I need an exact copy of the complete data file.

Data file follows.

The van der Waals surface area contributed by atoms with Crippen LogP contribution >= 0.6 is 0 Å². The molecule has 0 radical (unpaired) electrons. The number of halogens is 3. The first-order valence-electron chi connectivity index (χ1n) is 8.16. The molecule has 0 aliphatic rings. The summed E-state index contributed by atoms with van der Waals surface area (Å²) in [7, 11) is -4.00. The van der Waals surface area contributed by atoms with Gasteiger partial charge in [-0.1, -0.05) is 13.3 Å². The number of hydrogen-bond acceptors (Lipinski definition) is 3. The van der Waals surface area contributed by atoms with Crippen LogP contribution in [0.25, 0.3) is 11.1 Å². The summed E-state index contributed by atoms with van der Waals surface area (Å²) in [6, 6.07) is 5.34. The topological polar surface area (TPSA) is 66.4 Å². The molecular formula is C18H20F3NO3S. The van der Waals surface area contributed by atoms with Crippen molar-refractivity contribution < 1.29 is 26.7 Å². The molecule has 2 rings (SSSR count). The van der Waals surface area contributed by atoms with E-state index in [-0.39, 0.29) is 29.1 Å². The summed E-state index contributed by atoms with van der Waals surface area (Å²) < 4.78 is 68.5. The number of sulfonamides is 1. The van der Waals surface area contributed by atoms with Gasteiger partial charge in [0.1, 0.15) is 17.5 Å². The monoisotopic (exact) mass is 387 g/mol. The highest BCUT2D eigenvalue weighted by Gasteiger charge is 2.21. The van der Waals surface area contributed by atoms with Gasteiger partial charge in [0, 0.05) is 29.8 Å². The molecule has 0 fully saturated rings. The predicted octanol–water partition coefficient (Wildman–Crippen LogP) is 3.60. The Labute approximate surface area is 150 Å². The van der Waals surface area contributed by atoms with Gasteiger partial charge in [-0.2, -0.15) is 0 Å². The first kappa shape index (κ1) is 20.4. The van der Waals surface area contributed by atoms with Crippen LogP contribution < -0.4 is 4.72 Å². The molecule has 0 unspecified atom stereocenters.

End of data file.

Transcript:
The van der Waals surface area contributed by atoms with Crippen LogP contribution >= 0.6 is 0 Å². The molecule has 0 radical (unpaired) electrons. The number of halogens is 3. The first-order valence-electron chi connectivity index (χ1n) is 8.16. The molecule has 0 aliphatic rings. The summed E-state index contributed by atoms with van der Waals surface area (Å²) in [7, 11) is -4.00. The van der Waals surface area contributed by atoms with Gasteiger partial charge in [-0.1, -0.05) is 13.3 Å². The number of hydrogen-bond acceptors (Lipinski definition) is 3. The van der Waals surface area contributed by atoms with Crippen LogP contribution in [0.25, 0.3) is 11.1 Å². The summed E-state index contributed by atoms with van der Waals surface area (Å²) in [6, 6.07) is 5.34. The topological polar surface area (TPSA) is 66.4 Å². The molecular formula is C18H20F3NO3S. The van der Waals surface area contributed by atoms with Crippen molar-refractivity contribution < 1.29 is 26.7 Å². The molecule has 2 rings (SSSR count). The van der Waals surface area contributed by atoms with E-state index in [-0.39, 0.29) is 29.1 Å². The summed E-state index contributed by atoms with van der Waals surface area (Å²) < 4.78 is 68.5. The number of sulfonamides is 1. The van der Waals surface area contributed by atoms with Gasteiger partial charge in [0.1, 0.15) is 17.5 Å². The monoisotopic (exact) mass is 387 g/mol. The highest BCUT2D eigenvalue weighted by Gasteiger charge is 2.21. The van der Waals surface area contributed by atoms with Gasteiger partial charge in [0, 0.05) is 29.8 Å². The molecule has 0 fully saturated rings. The predicted octanol–water partition coefficient (Wildman–Crippen LogP) is 3.60. The Labute approximate surface area is 150 Å². The van der Waals surface area contributed by atoms with Gasteiger partial charge in [-0.2, -0.15) is 0 Å². The first kappa shape index (κ1) is 20.4. The van der Waals surface area contributed by atoms with Crippen LogP contribution < -0.4 is 4.72 Å². The molecule has 0 unspecified atom stereocenters.